Most of the buzz about new Cardinals first baseman Paul Goldschmidt is about his Silver slugging. He has won four such awards, including the past two seasons.
But then there are those three Gold Gloves.
“I heard from a lot of players when we made this deal,” said John Mozeliak, president of baseball operations, after Goldschmidt’s introductory news conference Friday at Busch Stadium. “I think one of my favorite texts was from (second baseman) Kolten Wong because he’s like, ‘It’s going to be tough to sneak a ball through the right side.’
“And he’s right. When you look at our club last year defensively, and it’s a common topic we talk about, we had some holes. This is something that I think immediately improves. I certainly think our right side from a defensive standpoint is maybe elite.”
Mike Shildt, beginning his first full season as manager, said, “That’s as good a right side an infield as you’re going to see in the game.
“From my point, clearly we know what (Goldschmidt) is going to bring offensively. But the defense is what I would harp on when the subject would come up. You’re looking at putting five or six Gold Glove quality defenders on the field at the same time.”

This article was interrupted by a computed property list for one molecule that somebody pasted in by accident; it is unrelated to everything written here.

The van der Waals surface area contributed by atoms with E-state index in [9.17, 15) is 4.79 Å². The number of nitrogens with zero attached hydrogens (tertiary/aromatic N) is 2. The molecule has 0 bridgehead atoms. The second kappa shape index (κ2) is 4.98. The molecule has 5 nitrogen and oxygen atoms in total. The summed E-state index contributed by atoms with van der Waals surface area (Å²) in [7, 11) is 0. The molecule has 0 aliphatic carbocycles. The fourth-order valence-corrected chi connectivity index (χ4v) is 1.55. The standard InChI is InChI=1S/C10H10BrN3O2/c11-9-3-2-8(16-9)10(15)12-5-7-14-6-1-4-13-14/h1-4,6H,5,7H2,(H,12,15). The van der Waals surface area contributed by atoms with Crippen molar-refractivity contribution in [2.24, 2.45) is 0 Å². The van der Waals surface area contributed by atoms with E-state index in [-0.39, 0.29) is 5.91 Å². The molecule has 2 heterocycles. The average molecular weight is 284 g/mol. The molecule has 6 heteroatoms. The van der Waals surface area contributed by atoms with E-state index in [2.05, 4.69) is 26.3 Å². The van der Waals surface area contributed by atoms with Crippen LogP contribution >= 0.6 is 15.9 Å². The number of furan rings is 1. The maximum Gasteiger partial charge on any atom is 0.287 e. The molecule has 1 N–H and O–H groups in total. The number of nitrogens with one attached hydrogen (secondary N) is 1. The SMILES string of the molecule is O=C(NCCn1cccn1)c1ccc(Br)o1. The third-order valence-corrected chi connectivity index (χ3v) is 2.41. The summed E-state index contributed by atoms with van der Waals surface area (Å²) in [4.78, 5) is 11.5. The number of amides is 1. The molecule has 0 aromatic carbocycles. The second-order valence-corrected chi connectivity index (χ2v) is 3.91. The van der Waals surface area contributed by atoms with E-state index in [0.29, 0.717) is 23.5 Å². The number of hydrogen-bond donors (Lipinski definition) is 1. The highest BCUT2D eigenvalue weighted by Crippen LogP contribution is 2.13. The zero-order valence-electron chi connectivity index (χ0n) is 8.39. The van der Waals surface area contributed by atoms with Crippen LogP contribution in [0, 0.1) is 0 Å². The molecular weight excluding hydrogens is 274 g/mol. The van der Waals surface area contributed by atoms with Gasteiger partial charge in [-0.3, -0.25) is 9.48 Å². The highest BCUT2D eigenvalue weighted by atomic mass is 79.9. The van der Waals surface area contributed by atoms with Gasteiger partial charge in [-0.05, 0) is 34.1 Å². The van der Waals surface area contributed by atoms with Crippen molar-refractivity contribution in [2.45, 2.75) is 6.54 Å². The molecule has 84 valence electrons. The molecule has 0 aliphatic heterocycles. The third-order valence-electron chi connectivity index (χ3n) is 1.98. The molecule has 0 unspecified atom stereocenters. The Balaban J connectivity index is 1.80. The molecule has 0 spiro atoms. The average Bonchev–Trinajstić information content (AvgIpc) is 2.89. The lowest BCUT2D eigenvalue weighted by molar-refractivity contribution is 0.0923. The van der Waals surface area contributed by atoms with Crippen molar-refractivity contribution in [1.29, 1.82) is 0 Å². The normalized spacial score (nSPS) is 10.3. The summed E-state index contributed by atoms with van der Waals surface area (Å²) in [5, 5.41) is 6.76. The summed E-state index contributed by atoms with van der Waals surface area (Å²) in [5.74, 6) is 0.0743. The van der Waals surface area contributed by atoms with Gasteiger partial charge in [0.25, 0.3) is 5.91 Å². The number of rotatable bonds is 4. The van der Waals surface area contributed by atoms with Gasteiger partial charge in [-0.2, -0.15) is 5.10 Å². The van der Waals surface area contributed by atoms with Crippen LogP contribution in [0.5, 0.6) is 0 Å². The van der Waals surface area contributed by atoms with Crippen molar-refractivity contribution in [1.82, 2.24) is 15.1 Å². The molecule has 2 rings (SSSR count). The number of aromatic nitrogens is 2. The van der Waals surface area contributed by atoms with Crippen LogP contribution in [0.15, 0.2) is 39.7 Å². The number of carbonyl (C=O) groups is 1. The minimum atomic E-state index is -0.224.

In addition to nine-time Gold Glove catcher Yadier Molina, Shildt was referring to Fielding Bible award-winning Wong, former Gold Glover Marcell Ozuna in left field, center fielder Harrison Bader and shortstop Paul DeJong, who Shildt said had been making a “sneaky” ascent in the defensive metrics.
An old high school coach in North Carolina long ago told Shildt “you should not underestimate the importance of your first baseman. We know that the catcher is the most important position on the field because they get the most touches. But who gets the second (most) touches?” asked Shildt.
First base is the answer and Shildt said, “It’s interesting to me that people just kind of space that off. We did a recap (of the Cardinals’ 2018 defense) and said, ‘Where did our errors come from last year and how are we going to attack it and improve it?’ The reality is that we probably did 35 percent of it in one move.
“I’m excited about that as I am the offense. Now, you get both adds — run production and run prevention. In large measure.”
With Goldschmidt at first base, Matt Carpenter moves back to third full-time.
“He played a very capable third base last year,” said Shildt. “He’s just bounced around so much. It will be nice for him to settle in at third base. It’s his natural, primary position.”
Ruminating about lineups, Shildt said that Carpenter, despite his club-leading 36 homers, would hit first. But he might have a 33-homer man in Goldschmidt hitting second.
“I would think it’s in play — at least for discussion,” Shildt said.
Goldschmidt, who mostly has hit third and fourth in his career, was Carpenter-leadoff-like when batting second last season for the Arizona Diamondbacks.
In 47 starts as the No. 2 hitter, Goldschmidt blasted 17 homers, drove in 40 runs, batted .349 and had a whopping OPS (on-base plus slugging) of 1.104. His OPS numbers while hitting third and fourth were .836 and ,847, respectively.